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A New Topical Treatment for Cutaneous T-Cell Lymphoma

December 30, 2021

The investigational topical drug resiquimod was safe and effective in clearing treated and untreated skin lesions in patients with early-stage cutaneous T-cell lymphoma (CTCL), according to results from a phase I trial published in Blood.

Currently, the only curative therapy for CTCLs, a group of non-Hodgkin lymphomas derived from skin-homing T cells, is stem cell transplantation. While topical steroids, light therapy, and other skin-directed therapies suppress the disease, skin lesions commonly recur following the discontinuation of therapy. And, though 80 percent of patients with early-stage CTCL have a normal life expectancy, 20 percent will progress to a more aggressive disease, which can include the development of skin tumors and systemic metastases, the authors, led by Alain H. Rook, MD, from the Department of Dermatology at the Perelman School of Medicine at the University of Pennsylvania in Philadelphia, explained.

"A curative therapy is needed, both to eradicate disease when it is still manageable in patients who will progress and to spare patients with stable disease from lifelong skin-directed therapies that can weaken the immune system and put patients at increased risk for skin cancer," Dr. Rook and colleagues wrote. "Given resiquimod's ability to stimulate dendritic cells in both healthy and inflamed skin, we chose this medication to test in the treatment of CTCL."

Resiquimod gel is an imidazoquinoline with potent stimulating activity of Toll-like receptors TLR7 and TLR8, modifying the immune response. In the phase I trial, researchers evaluated two concentrations of topical resiquimod gel (0.06% and 0.03%) applied to a limited number of skin lesions in a small group of patients with stage IA and IIA CTCL.

All patients had a pretreatment, four-week washout period to discontinue prior CTCL therapies, and were then instructed to apply up to 500 mg of resiquimod gel to four target lesions in the 0.06 percent group or up to five target lesions in the 0.03 percent group.

Dosing started at three times per week, and patients were evaluated every two weeks until a maximum of 24 weeks. Dosing frequency (up to seven times weekly) was adjusted in a stepwise manner after each physician's evaluation of each patient's tolerability.

Resiquimod was applied for eight weeks followed by a four-week discontinuation period to allow the treatment-induced inflammation to subside so accurate skin scores could be established. Patients were allowed to receive another eight-week course of treatment and four-week discontinuation, with a final follow-up at 24 weeks.

Twelve patients (10 with stage IB CTCL, one had stage IA, and one had stage IIA) completed therapy. Five patients had folliculotropic disease. Patients received a mean of six prior therapies; some received as many as 11 prior therapies.

The researchers found that resiquimod induced regression of both treated and untreated lesions: eleven patients (92%) experienced significant improvement by the end of the study period, defined as a >50 percent improvement in body surface area (BSA) involvement by tumor.

Seventy-five percent of patients (n=9) had a significant response to treatment, five patients experienced a partial response (defined as >50% improvement in BSA involvement), and four patients experienced a complete clinical response. The remaining three patients saw improvement with treatment, but did not meet the predetermined criteria for partial response.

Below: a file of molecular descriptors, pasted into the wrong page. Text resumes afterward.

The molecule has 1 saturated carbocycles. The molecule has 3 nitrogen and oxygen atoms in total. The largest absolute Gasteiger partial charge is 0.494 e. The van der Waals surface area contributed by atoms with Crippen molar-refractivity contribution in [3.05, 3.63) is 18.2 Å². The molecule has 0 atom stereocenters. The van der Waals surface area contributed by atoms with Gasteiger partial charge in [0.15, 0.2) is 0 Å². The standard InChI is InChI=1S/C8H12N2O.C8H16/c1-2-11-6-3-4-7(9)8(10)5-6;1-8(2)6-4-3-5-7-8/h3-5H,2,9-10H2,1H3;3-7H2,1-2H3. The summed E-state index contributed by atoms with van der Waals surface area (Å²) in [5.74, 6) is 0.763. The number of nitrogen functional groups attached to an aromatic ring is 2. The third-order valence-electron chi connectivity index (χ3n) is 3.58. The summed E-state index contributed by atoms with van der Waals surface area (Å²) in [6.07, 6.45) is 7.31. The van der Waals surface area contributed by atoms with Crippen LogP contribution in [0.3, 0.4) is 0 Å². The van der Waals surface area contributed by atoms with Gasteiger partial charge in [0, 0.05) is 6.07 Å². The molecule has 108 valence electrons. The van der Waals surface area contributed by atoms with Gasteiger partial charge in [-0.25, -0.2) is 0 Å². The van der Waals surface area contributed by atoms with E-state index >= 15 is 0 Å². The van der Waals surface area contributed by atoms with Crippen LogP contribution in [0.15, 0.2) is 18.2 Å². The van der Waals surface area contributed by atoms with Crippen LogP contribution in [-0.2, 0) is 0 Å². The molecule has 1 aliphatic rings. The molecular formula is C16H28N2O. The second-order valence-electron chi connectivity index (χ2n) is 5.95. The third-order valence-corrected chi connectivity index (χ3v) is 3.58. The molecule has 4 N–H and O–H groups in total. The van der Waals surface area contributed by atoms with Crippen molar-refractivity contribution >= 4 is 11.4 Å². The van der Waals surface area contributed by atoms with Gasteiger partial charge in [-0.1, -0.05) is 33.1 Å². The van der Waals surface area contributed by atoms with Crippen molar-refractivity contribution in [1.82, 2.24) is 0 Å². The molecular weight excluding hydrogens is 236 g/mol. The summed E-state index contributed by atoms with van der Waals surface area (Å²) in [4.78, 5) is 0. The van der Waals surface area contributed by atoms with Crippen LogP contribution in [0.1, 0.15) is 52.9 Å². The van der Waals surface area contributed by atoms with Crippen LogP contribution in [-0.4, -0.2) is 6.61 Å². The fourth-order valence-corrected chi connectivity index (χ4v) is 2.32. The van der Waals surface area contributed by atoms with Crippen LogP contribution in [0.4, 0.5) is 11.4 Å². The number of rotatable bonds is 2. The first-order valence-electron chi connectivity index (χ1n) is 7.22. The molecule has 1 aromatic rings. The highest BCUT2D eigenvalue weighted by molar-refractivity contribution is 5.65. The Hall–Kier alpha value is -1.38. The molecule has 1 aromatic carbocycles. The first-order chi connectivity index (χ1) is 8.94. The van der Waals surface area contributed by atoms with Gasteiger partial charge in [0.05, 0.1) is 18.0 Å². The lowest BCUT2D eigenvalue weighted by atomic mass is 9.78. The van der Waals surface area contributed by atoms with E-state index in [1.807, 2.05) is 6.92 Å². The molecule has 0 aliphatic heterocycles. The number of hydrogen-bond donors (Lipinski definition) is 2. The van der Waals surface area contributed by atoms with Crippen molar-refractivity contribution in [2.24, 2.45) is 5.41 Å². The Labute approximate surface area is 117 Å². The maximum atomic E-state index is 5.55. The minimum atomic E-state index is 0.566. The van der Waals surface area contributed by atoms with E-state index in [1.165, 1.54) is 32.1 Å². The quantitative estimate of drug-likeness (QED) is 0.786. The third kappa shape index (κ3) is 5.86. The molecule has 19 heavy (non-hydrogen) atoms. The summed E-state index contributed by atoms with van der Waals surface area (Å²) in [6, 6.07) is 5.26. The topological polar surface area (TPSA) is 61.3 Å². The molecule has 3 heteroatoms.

Response rates were high in both dose concentrations, though the two cases of complete response occurred in the 0.06 percent treatment cohort. Response to treatment also occurred more quickly in the 0.06 percent treatment group.

"Both doses were equally well tolerated," the authors noted, "with minor skin reactions representing the most common adverse effects." No serious adverse events were recorded. Of the eight patients in the 0.06 percent concentration cohort, five developed superficial skin erosions at some sites of treatment, but these healed completely within one week of temporary treatment discontinuation and did not recur.

Among five patients with the difficult-to-control folliculotropic variant of CTCL, four had significant improvements in lesion severity, and one experienced a complete remission.

T-cell receptor (TCR) sequencing and flow cytometry demonstrated reduced malignant clonal T-cells in 90 percent of resiquimod-treated patients, and 30 percent of patients experienced a complete eradication of malignant T-cells. High response rates were associated with recruitment and expansion of benign T-cell clones in treated skin, increased skin T-cell effector functions, and a trend toward increased NK cell functions. In addition, 50 percent of patients had increased activation of circulating dendritic cells, consistent with a systemic response to therapy.

"Resiquimod is the first topical therapy to our knowledge that can induce clearance of untreated lesions and complete remission in some patients," Dr. Rook and colleagues concluded. "In addition, combination therapy with resiquimod and low-dose lesional radiation to release tumor antigens is a plausible treatment approach."


Rook AH, Gelfand JC, Wysocka M, et al. Topical resiquimod can induce disease regression, eradicate malignant T cells and enhance T cell effector functions in cutaneous T cell lymphoma. Blood. 2015 July 30. [Epub ahead of print]


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